Faith and Mission of May 6th specifies that during the clashes at Duékoué over 7,000 people found refuge for days in the Catholic mission of Sainte Thérčse; one of the mission's four Salesian priests, Father Juan Ruiz spoke about how unfortunately they were not unable to provide the refugees with a great deal of material support due to their significant numbers, but that their moral support was unconditional. The civilian refugees belonged to all ethnic groups, including the Dioula and the Gueré.


Although the Egyptian constitution guarantees freedom of worship, acknowledging all credos and forms of cult, the authorities effectively impose restrictions and obstacles to freedom of worship for believers in faiths that are not Islam.

Islam is the official religion in the Arab Republic of Egypt and the Shari' a is the main source of legislation, in fact, any revision of the laws and various codes is approved by the law professors in the Al-Azhar district -- universities and mosques - in Cairo, linked to conservative and in some cases extremist Islam.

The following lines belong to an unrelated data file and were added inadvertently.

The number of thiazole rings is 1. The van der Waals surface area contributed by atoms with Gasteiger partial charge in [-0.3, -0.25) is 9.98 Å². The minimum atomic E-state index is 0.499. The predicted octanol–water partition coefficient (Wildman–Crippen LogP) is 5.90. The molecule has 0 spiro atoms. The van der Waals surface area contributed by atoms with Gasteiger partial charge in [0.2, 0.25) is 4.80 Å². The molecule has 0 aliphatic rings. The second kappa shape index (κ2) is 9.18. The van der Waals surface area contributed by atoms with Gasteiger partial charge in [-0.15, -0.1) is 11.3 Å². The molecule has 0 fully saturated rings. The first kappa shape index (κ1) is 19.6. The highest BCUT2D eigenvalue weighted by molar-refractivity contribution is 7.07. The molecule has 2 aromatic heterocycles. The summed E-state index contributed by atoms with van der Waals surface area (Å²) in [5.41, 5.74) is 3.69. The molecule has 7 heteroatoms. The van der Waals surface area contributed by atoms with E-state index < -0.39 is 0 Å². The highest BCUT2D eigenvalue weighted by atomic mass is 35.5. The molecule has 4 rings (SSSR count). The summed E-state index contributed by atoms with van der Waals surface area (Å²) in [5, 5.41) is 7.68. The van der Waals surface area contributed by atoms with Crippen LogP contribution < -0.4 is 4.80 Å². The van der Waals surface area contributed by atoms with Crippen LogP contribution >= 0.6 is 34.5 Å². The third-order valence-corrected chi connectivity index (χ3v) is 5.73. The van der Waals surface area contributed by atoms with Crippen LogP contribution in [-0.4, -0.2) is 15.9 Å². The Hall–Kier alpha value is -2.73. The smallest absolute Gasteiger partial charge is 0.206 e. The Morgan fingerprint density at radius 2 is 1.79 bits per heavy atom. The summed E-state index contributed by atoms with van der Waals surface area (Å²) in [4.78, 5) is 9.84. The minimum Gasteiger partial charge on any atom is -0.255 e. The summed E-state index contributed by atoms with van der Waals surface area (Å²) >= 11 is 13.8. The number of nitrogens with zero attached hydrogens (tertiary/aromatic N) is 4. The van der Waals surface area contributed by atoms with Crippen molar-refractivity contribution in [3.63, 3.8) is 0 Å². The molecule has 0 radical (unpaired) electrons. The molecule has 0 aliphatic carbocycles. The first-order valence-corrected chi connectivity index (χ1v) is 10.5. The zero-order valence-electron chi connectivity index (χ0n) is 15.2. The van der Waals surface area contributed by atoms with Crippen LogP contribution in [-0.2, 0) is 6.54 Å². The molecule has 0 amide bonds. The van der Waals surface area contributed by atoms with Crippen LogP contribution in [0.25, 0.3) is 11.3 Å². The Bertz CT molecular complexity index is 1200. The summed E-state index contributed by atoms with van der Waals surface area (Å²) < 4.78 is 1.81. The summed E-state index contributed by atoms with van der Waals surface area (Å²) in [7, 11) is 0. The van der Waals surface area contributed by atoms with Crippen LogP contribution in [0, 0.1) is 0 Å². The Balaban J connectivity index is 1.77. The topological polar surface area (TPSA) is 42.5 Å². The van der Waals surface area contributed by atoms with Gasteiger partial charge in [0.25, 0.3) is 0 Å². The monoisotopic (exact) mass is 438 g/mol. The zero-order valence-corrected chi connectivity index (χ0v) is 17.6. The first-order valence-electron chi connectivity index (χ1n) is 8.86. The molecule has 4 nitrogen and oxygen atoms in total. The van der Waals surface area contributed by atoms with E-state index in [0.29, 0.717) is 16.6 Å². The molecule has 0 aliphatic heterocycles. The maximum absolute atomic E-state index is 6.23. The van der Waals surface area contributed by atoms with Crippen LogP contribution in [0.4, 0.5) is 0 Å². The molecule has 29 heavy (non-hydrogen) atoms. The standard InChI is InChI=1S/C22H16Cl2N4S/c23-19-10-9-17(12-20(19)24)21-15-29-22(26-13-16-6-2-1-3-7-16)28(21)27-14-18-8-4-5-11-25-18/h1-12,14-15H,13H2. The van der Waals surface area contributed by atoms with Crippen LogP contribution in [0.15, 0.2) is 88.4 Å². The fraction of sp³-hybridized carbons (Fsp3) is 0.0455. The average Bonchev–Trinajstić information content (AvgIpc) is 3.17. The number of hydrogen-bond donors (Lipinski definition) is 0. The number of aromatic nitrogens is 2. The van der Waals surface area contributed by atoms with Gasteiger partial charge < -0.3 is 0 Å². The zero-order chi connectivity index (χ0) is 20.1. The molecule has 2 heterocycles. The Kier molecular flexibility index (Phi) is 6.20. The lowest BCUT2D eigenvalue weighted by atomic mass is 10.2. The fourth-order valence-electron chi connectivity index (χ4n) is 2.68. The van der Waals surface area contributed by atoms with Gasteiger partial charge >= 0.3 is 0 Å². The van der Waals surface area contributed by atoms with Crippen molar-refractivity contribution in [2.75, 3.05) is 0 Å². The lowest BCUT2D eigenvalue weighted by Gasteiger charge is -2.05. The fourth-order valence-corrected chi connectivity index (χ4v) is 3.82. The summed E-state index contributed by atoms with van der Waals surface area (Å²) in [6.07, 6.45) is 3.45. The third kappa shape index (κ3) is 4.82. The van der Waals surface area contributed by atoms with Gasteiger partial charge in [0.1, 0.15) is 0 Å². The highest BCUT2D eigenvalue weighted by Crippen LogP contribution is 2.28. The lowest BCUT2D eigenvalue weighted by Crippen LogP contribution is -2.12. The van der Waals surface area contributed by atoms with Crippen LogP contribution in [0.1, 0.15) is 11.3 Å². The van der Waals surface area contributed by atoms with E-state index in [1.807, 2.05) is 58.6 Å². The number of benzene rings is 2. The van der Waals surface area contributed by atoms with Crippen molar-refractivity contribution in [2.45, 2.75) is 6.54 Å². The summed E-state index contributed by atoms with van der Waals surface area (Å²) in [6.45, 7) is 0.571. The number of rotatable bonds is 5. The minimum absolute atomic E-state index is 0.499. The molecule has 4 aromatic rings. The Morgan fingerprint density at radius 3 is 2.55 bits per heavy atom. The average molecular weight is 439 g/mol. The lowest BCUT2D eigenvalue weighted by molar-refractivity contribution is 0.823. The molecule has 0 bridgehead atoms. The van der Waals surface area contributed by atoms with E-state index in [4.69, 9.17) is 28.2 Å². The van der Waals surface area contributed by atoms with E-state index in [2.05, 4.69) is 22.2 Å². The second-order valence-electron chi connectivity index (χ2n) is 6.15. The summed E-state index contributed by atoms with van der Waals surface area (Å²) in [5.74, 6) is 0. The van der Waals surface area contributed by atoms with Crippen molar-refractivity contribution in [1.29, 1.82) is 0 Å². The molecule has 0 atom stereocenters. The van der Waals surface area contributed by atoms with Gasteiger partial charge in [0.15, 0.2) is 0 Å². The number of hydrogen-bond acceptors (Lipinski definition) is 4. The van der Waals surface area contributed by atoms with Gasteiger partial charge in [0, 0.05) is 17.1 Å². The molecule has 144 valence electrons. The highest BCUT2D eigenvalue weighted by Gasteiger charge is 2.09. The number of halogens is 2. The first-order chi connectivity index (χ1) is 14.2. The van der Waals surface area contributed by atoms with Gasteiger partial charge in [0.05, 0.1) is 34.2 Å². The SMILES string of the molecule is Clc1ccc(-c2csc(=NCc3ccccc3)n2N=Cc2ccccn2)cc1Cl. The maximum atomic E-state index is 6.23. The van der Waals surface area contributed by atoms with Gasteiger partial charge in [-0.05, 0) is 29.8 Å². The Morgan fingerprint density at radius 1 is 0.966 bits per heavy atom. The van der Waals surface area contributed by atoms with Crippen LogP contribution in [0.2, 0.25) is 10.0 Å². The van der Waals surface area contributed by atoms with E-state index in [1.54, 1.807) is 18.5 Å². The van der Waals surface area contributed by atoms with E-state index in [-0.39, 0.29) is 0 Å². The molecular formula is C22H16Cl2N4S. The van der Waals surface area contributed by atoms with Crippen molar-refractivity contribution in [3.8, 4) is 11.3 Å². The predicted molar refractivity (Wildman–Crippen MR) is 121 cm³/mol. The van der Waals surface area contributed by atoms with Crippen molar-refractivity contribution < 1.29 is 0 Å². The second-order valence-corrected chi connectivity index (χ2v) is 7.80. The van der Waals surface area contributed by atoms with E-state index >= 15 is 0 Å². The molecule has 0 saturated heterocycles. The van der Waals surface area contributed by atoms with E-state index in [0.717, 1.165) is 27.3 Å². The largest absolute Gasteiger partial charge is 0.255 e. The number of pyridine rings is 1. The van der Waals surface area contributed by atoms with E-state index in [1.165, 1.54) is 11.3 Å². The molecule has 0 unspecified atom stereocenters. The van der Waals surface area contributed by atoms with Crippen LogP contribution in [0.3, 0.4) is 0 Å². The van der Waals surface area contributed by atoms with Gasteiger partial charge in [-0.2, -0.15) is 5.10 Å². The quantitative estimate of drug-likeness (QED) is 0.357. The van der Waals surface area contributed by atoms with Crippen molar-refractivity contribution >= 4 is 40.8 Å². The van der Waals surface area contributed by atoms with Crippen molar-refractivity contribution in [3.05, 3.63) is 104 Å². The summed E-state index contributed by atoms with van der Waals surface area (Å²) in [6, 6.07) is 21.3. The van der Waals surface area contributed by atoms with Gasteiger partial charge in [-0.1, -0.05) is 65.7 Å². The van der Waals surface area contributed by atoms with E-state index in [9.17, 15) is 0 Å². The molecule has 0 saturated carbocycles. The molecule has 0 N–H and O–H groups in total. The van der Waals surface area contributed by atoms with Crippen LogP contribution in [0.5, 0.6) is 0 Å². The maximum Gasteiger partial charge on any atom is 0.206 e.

Even if belonging to Islam, every religious and civil practice conflicting with the Shari 'a is forbidden and is the subject to the imams' and the sheikhs' rigid and binding control. Within this framework, the government has decided to continue not to acknowledge the baha'I religion, forbidding both personal and collective worship.

Although the Orthodox Copts represent about 15% of the population, in the parliamentary assembly their presence is reduced to less than 1%. They are in practice excluded from even secondary level appointments within the state administration and public education. Income from taxation is used for building and restoring mosques, while other Christian places of worship do not receive public funding.

There is continuous discrimination against Christian Orthodox Copts, even affecting foreign diplomats; on December 26th a number of newspapers reported the bureaucratic obstacles imposed by Muslim employees in the American Embassy in Cairo, against citizens belonging to this religion who are waiting for a visa for the United States.

With a decree adopted by the council of ministers in February, encouraged by President Mubarak himself, the restoration of 14 Jewish places of worship in Egypt was unanimously approved, starting with the historical synagogue of Ben Ezra and the medieval Genizah in Cairo, both in the Mari Ghirghis district.

Part 2 of this report will be published on Friday.